Caitlin Currie is Waking Up

Rising young singer-songwriter releases her first full-length album on November 12

Caitlin Currie is releasing "Waking Up", her first full-length album, on November 12
Caitlin Currie is releasing "Waking Up", her first full-length album, on November 12

I’m driving on a dark country road just north of Peterborough in the middle of a soft murky autumn drizzle. On my stereo, I’m listening to an advance copy of Caitlin Currie’s album Waking Up, which I had received two days before. As I drive through the night, Caitlin’s unique vocals are my only companion.

A song called “Timeline” particularly fascinates me. I begin to play it on repeat, listening to the words and trying to decipher their individual meanings. Focusing on every chord change and the changing tones of Caitlin’s voice, I find “Timeline” beautiful, unlike anything I’ve heard in a long while. The song has me mesmerized.

Suddenly, as Caitlin’s music continues to play, I realize I’m off the road. Through the sound of screeching tires and scraping metal, I can hear Caitlin sing “The girls concern their true loves and the boys concern the girls” as I try to regain control of my car. I crash into a highway sign and finally come to a stop. I sit for a moment, trying to catch my breath. All is quiet except for Caitlin’s song.

As I get out of my car with shaky legs to inspect the damage, “Timeline” has started another cycle. The damage is pretty bad, but it could have been a lot worse. Caitlin’s music catches my attention once again and I think If Caitlin Currie’s singing was the last thing I ever heard, I’d be good with that.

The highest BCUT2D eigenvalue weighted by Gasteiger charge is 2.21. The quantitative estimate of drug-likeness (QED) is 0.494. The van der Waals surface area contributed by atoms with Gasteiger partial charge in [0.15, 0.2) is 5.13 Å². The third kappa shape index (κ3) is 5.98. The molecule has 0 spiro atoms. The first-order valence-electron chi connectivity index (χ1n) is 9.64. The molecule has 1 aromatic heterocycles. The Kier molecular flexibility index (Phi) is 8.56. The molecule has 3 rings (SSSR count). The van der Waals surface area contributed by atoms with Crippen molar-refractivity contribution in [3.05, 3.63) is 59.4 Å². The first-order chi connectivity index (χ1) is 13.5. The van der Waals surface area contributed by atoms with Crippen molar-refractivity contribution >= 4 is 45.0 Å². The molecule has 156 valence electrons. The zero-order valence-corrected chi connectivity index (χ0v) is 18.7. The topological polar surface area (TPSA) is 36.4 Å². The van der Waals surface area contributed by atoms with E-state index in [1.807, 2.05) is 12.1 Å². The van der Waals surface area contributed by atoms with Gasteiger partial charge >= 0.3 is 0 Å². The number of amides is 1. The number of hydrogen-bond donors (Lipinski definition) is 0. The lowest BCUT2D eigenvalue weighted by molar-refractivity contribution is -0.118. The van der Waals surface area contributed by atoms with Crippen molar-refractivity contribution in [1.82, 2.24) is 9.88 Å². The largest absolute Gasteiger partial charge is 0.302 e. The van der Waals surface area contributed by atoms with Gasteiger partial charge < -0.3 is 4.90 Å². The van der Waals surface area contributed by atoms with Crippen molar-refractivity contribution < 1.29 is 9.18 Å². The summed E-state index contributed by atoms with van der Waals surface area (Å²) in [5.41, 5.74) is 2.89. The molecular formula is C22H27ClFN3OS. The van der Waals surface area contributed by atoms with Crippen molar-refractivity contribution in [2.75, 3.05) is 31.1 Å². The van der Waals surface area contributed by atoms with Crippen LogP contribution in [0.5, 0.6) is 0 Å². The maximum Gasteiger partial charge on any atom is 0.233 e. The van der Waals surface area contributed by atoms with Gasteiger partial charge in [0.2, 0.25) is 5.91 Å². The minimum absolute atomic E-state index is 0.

Caitlin Currie
Caitlin Currie
That’s just how good “Waking Up” is. It’s music worth dying to.

Since hitting the local music radar in 2013 with her debut EP All a Dream, Caitlin has gained a devout following of fans made up of both listeners and music professionals. All a Dream received strong reviews, including a 2014 Wire Award nomination, and Caitlin was called a “female equivalent to Leonard Cohen” with “the potential to be the darling of Canadian bohemians everywhere.” But despite the success of All a Dream, the album has become almost impossible to find.

“You can get it on-line, but you can’t get it anywhere else anymore,” Caitlin explains. “We burnt it all ourselves and folded the covers and you can only have so much manpower. After a while, I was moving on to the next album so I really didn’t want to promote the first album anymore.”

Waking Up — which comes out on November 12th — is a natural evolution to what listeners fell in love with in All a Dream. Caitlin’s personal style is unchanged and her meaningful well-crafted songs are as strong as ever. However, the album has a much fuller sound this time, and the dramatic mood of her music hits a new level. According to Caitlin, Waking Up is an album that has come out of a year of personal struggles.

“All a Dream has a lot of flowery words. It was written as a poem,” she says. “All of my songs are still written as poems, but a lot of the songs on Waking Up are more literal. It’s been a terrible year and some terrible stuff has happened, but it’s resulted in some good songs.”